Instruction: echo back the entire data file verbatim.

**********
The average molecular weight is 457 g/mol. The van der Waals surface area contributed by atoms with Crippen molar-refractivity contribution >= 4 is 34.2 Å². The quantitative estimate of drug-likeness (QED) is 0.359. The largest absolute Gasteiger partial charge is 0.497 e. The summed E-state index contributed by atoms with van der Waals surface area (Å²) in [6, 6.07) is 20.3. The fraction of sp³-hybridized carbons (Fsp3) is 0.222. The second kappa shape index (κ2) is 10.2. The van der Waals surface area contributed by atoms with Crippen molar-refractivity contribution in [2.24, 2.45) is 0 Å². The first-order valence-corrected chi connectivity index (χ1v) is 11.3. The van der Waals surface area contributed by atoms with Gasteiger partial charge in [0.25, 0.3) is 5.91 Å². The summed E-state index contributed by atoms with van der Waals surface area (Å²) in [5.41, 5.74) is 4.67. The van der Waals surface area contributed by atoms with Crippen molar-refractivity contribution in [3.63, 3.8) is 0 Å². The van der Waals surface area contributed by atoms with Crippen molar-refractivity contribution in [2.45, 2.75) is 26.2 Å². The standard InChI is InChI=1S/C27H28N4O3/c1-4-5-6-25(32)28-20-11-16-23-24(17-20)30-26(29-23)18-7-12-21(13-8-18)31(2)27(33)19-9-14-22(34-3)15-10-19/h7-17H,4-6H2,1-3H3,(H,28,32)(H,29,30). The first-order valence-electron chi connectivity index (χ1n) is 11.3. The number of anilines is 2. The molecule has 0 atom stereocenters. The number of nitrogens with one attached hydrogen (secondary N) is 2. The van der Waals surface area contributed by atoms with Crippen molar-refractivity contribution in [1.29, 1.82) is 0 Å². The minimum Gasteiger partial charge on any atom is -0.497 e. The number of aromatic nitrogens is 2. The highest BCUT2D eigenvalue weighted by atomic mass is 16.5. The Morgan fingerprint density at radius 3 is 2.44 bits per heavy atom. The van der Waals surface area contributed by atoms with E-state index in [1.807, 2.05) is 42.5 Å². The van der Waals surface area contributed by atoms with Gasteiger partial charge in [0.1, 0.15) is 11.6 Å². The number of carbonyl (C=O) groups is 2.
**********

The average molecular weight is 457 g/mol. The van der Waals surface area contributed by atoms with Crippen molar-refractivity contribution >= 4 is 34.2 Å². The quantitative estimate of drug-likeness (QED) is 0.359. The largest absolute Gasteiger partial charge is 0.497 e. The summed E-state index contributed by atoms with van der Waals surface area (Å²) in [6, 6.07) is 20.3. The fraction of sp³-hybridized carbons (Fsp3) is 0.222. The second kappa shape index (κ2) is 10.2. The van der Waals surface area contributed by atoms with Crippen molar-refractivity contribution in [2.24, 2.45) is 0 Å². The first-order valence-corrected chi connectivity index (χ1v) is 11.3. The van der Waals surface area contributed by atoms with Gasteiger partial charge in [0.25, 0.3) is 5.91 Å². The summed E-state index contributed by atoms with van der Waals surface area (Å²) in [5.41, 5.74) is 4.67. The van der Waals surface area contributed by atoms with Crippen molar-refractivity contribution in [3.63, 3.8) is 0 Å². The van der Waals surface area contributed by atoms with Crippen molar-refractivity contribution in [2.45, 2.75) is 26.2 Å². The standard InChI is InChI=1S/C27H28N4O3/c1-4-5-6-25(32)28-20-11-16-23-24(17-20)30-26(29-23)18-7-12-21(13-8-18)31(2)27(33)19-9-14-22(34-3)15-10-19/h7-17H,4-6H2,1-3H3,(H,28,32)(H,29,30). The first-order valence-electron chi connectivity index (χ1n) is 11.3. The number of anilines is 2. The molecule has 0 atom stereocenters. The number of nitrogens with one attached hydrogen (secondary N) is 2. The van der Waals surface area contributed by atoms with Crippen molar-refractivity contribution in [1.29, 1.82) is 0 Å². The minimum Gasteiger partial charge on any atom is -0.497 e. The number of aromatic nitrogens is 2. The highest BCUT2D eigenvalue weighted by atomic mass is 16.5. The Morgan fingerprint density at radius 3 is 2.44 bits per heavy atom. The van der Waals surface area contributed by atoms with E-state index in [1.807, 2.05) is 42.5 Å². The van der Waals surface area contributed by atoms with Gasteiger partial charge in [0.1, 0.15) is 11.6 Å². The number of carbonyl (C=O) groups is 2.